Second, in In re HomeFed Corp. Stockholder Litigation,4 Chancellor Andre G. Bouchard addressed a transaction wherein a controlling stockholder of HomeFed Corporation, acquired all outstanding shares of HomeFed stock by way of a 2:1 share exchange, which closed in July 2019. As early as 2017, the controlling stockholder and HomeFed had discussed a potential take-private transaction, and in December 2017, HomeFed formed a special committee of independent directors to negotiate with the controlling stockholder. The special committee “paused its process” in March 2018, however, when the controlling stockholder informed the committee that it was no longer interested in pursuing a transaction.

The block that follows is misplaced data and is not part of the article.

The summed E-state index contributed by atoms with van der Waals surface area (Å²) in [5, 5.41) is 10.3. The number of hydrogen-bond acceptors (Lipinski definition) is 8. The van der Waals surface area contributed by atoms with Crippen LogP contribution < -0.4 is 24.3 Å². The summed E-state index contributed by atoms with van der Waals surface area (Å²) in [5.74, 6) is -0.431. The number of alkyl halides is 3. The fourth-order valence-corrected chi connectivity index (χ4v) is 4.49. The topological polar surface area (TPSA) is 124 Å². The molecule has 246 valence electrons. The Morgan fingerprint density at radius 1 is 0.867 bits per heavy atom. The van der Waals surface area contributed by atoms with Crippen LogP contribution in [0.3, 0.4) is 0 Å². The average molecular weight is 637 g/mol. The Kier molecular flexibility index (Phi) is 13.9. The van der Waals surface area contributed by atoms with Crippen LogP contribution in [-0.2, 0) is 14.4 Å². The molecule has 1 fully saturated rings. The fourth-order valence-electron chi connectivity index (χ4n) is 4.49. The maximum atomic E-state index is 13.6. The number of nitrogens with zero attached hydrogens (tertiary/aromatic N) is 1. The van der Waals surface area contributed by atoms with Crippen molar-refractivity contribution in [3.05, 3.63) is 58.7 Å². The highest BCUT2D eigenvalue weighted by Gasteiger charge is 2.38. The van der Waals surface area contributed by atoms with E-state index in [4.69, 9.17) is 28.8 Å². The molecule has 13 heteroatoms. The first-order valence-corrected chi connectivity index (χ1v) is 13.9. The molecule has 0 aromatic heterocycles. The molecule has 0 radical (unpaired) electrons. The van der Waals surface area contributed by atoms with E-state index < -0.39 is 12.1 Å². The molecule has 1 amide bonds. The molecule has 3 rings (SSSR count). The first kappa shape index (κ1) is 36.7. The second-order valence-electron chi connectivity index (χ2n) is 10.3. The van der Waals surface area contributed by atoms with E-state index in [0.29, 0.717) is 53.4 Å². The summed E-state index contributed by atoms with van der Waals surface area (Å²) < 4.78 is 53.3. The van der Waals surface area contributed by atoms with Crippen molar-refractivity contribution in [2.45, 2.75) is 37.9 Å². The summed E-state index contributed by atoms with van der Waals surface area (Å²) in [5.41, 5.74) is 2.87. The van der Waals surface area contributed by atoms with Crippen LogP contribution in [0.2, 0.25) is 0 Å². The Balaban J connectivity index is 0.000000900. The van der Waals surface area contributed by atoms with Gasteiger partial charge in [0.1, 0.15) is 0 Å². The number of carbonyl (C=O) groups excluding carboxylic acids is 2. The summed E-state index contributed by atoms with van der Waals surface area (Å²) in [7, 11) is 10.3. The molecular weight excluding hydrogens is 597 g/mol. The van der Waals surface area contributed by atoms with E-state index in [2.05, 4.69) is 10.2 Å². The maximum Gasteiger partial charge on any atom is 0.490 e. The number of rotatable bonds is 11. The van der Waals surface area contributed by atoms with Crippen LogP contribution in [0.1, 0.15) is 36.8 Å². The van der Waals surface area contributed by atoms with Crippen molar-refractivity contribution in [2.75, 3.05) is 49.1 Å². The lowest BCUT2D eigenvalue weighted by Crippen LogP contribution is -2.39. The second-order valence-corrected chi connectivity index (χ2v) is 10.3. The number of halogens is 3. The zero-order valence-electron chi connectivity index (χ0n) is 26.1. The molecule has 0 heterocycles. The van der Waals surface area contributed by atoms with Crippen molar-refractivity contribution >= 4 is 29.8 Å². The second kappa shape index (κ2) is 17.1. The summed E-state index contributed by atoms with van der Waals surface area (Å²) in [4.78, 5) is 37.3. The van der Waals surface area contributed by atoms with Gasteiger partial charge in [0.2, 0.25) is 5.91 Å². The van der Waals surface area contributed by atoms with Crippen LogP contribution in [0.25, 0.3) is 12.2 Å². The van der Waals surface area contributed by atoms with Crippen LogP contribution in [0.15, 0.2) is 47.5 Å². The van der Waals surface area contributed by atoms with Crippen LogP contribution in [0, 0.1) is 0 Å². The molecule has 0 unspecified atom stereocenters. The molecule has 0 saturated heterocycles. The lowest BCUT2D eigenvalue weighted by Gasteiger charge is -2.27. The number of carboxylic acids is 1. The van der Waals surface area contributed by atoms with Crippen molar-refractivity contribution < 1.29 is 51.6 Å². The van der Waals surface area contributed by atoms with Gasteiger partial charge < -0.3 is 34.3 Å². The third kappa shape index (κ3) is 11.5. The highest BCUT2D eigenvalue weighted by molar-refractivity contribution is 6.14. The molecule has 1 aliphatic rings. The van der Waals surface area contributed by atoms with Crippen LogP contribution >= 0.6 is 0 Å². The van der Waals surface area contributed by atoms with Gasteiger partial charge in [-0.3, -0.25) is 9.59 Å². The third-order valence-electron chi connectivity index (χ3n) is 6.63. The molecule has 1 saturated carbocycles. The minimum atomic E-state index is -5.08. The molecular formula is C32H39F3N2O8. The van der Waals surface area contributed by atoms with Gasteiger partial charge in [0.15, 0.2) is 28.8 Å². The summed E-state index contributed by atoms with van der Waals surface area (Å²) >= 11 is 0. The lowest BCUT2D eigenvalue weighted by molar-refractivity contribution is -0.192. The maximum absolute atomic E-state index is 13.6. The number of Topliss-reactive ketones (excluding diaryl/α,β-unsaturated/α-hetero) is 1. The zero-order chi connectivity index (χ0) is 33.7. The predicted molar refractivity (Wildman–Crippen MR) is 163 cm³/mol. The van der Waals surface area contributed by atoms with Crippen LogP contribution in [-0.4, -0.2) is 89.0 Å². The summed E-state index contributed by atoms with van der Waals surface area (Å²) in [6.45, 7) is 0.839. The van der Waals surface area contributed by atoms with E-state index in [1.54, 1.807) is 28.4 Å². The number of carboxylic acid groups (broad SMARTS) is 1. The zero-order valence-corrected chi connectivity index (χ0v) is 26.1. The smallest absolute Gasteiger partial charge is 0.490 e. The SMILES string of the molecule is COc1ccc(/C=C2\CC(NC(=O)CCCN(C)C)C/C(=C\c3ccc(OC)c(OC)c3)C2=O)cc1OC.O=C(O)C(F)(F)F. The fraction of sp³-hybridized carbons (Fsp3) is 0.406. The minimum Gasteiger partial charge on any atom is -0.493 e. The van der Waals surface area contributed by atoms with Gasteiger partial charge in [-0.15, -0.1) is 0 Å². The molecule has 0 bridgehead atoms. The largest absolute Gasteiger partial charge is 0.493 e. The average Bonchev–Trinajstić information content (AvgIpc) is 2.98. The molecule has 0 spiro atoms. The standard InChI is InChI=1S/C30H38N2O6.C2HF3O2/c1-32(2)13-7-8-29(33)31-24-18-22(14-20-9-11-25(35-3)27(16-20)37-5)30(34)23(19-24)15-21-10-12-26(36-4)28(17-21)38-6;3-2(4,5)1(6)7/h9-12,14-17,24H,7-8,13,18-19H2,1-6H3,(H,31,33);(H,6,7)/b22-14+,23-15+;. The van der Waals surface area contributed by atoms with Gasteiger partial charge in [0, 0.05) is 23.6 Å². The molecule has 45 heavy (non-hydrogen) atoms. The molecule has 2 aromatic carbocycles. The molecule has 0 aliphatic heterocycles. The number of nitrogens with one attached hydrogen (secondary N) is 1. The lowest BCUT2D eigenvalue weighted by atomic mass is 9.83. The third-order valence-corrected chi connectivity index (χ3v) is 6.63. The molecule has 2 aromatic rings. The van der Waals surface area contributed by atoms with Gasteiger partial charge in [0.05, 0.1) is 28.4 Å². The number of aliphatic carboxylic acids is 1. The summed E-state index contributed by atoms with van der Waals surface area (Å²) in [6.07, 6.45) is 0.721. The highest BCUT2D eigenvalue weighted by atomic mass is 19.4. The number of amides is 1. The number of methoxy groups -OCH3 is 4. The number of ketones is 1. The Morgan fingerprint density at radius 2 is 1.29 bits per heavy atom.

Nonetheless, over the following 11 months, the controlling stockholder engaged in direct discussions with HomeFed’s largest minority stockholder, whose support was alleged to be essential to secure minority stockholder approval of any potential transaction. After obtaining such support in early February 2019 for a take-private transaction involving a 2:1 exchange ratio, the controlling stockholder formally proposed the transaction to HomeFed and conditioned its offer on HomeFed’s agreement to the MFW structure.